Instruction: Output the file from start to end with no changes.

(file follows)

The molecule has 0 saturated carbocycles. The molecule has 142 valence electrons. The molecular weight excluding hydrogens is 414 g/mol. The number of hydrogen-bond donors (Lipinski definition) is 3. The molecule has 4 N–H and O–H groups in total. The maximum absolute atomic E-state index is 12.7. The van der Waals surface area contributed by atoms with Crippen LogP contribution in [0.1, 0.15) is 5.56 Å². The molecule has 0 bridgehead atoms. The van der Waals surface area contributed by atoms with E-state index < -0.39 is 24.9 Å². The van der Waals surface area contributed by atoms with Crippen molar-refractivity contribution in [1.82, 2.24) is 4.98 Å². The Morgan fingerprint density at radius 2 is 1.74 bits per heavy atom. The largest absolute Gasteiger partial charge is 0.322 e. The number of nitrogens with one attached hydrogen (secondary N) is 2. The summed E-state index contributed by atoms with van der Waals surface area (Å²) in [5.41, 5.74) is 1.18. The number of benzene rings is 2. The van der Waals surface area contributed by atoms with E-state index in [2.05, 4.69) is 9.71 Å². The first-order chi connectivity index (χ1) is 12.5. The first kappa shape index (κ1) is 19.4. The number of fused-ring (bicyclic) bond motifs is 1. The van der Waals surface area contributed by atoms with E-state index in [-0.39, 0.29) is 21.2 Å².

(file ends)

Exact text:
The molecule has 0 saturated carbocycles. The molecule has 142 valence electrons. The molecular weight excluding hydrogens is 414 g/mol. The number of hydrogen-bond donors (Lipinski definition) is 3. The molecule has 4 N–H and O–H groups in total. The maximum absolute atomic E-state index is 12.7. The van der Waals surface area contributed by atoms with Crippen LogP contribution in [0.1, 0.15) is 5.56 Å². The molecule has 0 bridgehead atoms. The van der Waals surface area contributed by atoms with E-state index < -0.39 is 24.9 Å². The van der Waals surface area contributed by atoms with Crippen molar-refractivity contribution in [1.82, 2.24) is 4.98 Å². The Morgan fingerprint density at radius 2 is 1.74 bits per heavy atom. The largest absolute Gasteiger partial charge is 0.322 e. The number of nitrogens with one attached hydrogen (secondary N) is 2. The summed E-state index contributed by atoms with van der Waals surface area (Å²) in [5.41, 5.74) is 1.18. The number of benzene rings is 2. The van der Waals surface area contributed by atoms with E-state index in [2.05, 4.69) is 9.71 Å². The first-order chi connectivity index (χ1) is 12.5. The first kappa shape index (κ1) is 19.4. The number of fused-ring (bicyclic) bond motifs is 1. The van der Waals surface area contributed by atoms with E-state index in [-0.39, 0.29) is 21.2 Å².